The Complaint Team is available Monday-Friday, 6:00 a.m. – 5:00 p.m. Eastern Time. Email or call the USDA Foods Complaint Hotline at 800-446-6991.

On the Horizon

USDA staff will be participating in these upcoming meetings in 2019. We look forward to the opportunity to meet you and hope to see you there!

February 24-26: School Nutrition Association (SNA) Legislative Action Conference in Washington, DC.

February 24-26: National Anti-Hunger Policy Conference, co-hosted by Feeding America and the Food Research & Action Center in cooperation with the National CACFP Forum, in Washington, DC.

May 5-8: American Commodity Distribution Association (ACDA) Annual National Conference in Niagara Falls, New York.

June 10-12: National Commodity Supplemental Food Program Association (NCSFPA) Annual Conference in Alexandria, Virginia.

June 10-13: National Association of Food Distribution Programs on Indian Reservations (NAFDPIR) Annual Conference in Philadelphia, Mississippi.

How to Sign Up for the USDA Foods E-Letter


1. Click here. Or you can go to the Food Distribution website and click on the red envelope on the row of social media icons on the top right of the page.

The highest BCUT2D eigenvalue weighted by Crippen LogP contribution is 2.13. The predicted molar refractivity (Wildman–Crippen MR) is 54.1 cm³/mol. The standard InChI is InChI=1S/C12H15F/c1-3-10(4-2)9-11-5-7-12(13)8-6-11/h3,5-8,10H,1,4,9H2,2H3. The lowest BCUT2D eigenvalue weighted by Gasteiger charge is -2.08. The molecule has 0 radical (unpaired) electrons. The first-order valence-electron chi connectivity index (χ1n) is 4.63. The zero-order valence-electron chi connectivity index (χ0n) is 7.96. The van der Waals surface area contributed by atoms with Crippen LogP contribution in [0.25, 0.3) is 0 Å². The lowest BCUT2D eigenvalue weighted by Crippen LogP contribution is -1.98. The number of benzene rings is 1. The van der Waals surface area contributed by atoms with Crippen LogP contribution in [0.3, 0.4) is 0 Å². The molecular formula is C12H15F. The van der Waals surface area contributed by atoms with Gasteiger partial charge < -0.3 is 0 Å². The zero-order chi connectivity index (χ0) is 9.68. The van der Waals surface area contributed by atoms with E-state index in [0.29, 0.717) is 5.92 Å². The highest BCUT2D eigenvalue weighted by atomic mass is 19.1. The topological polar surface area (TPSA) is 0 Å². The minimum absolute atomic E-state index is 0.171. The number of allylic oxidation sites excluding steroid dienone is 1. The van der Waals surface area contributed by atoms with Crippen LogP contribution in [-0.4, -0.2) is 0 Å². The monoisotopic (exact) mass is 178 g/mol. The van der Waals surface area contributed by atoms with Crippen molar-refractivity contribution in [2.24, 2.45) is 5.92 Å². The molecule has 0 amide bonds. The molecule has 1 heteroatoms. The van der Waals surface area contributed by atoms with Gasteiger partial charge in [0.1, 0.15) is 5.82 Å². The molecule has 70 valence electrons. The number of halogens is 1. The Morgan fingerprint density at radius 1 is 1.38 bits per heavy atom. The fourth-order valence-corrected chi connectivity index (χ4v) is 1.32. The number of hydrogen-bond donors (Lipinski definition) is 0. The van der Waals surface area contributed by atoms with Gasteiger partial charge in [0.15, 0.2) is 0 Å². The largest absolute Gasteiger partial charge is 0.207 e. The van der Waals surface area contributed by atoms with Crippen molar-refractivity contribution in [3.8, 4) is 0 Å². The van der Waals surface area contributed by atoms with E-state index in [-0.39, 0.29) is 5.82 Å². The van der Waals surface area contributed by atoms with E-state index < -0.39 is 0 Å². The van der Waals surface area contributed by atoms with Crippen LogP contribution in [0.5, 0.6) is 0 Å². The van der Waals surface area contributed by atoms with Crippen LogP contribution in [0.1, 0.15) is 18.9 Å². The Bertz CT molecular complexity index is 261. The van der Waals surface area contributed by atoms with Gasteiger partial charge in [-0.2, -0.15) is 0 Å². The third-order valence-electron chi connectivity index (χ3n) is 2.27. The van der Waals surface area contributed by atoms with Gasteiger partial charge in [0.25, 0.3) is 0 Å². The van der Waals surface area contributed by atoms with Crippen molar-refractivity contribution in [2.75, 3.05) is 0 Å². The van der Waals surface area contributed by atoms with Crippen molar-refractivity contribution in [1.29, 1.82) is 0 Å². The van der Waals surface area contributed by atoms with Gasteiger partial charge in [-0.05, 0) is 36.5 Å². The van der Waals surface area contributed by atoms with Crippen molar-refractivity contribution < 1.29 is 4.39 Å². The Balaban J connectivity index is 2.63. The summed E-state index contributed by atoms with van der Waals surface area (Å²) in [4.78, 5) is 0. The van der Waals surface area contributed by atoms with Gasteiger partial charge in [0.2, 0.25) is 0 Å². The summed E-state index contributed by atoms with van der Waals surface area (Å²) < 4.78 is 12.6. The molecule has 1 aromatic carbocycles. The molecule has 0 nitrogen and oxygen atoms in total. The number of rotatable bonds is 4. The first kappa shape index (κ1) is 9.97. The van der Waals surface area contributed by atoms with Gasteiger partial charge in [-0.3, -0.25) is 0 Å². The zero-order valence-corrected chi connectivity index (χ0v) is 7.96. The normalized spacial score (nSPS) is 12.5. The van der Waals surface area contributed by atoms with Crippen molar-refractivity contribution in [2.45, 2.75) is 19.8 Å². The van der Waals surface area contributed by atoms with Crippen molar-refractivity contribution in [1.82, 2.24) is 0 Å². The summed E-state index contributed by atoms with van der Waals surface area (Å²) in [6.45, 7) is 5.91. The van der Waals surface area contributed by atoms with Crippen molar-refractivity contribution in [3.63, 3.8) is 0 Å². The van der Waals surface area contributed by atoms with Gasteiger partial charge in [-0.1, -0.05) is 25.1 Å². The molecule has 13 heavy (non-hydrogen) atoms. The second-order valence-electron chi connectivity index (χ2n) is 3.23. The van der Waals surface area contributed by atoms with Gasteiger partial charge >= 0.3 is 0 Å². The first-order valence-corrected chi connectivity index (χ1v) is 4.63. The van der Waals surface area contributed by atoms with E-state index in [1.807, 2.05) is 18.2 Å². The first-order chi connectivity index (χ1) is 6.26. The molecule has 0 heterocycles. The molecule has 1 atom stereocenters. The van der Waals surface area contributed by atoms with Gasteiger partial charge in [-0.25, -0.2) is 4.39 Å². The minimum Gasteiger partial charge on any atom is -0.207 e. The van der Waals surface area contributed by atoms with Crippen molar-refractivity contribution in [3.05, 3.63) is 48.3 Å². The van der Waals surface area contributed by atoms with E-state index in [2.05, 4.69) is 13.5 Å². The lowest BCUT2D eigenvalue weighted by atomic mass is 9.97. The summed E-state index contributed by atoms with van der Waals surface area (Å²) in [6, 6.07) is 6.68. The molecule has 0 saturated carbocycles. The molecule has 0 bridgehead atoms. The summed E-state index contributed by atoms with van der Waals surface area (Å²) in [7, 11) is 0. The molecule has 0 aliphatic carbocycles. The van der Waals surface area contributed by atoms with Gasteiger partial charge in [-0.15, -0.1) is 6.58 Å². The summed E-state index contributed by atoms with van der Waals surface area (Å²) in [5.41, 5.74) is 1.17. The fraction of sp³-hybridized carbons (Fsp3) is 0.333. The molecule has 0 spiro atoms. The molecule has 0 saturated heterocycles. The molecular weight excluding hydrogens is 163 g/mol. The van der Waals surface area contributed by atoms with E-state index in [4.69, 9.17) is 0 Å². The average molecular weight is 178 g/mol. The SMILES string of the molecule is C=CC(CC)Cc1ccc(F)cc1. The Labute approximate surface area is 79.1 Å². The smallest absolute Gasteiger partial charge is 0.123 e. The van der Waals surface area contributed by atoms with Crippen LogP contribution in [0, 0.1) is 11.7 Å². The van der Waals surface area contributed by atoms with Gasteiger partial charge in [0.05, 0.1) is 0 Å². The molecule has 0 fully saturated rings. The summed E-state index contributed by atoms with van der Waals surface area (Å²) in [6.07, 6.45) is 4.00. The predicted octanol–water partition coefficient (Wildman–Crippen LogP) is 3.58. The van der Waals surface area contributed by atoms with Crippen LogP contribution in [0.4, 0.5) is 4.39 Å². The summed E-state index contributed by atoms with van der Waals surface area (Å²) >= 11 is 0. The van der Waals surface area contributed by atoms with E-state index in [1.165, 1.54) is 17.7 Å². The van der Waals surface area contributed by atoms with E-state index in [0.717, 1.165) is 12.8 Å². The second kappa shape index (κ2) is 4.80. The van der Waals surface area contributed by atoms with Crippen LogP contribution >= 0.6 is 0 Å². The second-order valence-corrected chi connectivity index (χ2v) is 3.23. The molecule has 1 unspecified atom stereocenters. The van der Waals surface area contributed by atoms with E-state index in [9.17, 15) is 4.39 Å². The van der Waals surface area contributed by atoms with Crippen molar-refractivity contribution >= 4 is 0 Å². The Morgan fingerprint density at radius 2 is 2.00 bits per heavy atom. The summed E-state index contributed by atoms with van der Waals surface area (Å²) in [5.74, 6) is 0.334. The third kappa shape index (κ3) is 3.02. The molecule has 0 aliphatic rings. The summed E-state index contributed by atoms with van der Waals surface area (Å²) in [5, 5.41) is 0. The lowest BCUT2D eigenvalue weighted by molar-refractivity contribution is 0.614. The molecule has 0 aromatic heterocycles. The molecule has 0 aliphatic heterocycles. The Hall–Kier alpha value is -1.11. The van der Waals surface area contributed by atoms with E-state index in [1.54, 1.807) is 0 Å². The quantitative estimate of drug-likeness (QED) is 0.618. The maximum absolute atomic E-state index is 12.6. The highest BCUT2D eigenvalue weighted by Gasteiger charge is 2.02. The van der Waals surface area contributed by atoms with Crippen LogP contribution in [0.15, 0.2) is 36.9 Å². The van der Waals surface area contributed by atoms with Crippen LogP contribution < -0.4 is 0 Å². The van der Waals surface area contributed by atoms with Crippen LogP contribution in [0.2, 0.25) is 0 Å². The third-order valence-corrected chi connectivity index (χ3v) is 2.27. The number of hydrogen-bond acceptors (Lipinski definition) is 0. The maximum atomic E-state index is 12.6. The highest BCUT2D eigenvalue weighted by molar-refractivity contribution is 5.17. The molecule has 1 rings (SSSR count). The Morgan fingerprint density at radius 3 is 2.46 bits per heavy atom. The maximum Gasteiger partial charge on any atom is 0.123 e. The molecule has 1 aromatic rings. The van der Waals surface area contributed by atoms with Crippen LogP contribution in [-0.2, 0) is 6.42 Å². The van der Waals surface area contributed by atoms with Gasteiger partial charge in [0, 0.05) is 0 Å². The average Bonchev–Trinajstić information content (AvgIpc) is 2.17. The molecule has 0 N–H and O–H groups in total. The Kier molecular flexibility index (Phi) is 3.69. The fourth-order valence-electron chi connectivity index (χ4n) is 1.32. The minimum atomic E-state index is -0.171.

2. Enter your email address and click "Submit."

3. Check the boxes to select your topic(s) of interest. For these e-letters, scroll down to the Food Distribution category and click the plus sign to the left of the check box to expand the list and view all the topics. Select any of these topics to receive the general e-letter plus the corresponding program-specific e-letter(s) of your choice:

*USDA Foods --> receive all "USDA Foods from Farm to Plate" e-letters

*Commodity Supplemental Food Program (CSFP) --> receive "Household Highlights"

*The Emergency Food Assistance Program (TEFAP) --> receive "Household Highlights"

*Food Distribution Program on Indian Reservations (FDPIR) --> receive "FDPIR Connection"

*Schools/Child Nutrition Commodity Programs --> receive "Spotlight on Schools"

4. Visit the subscriber preferences page any time you would like to review, add, or delete subscriptions. Questions? Contact

5. Share the e-letter and new subscriber link with interested colleagues and friends!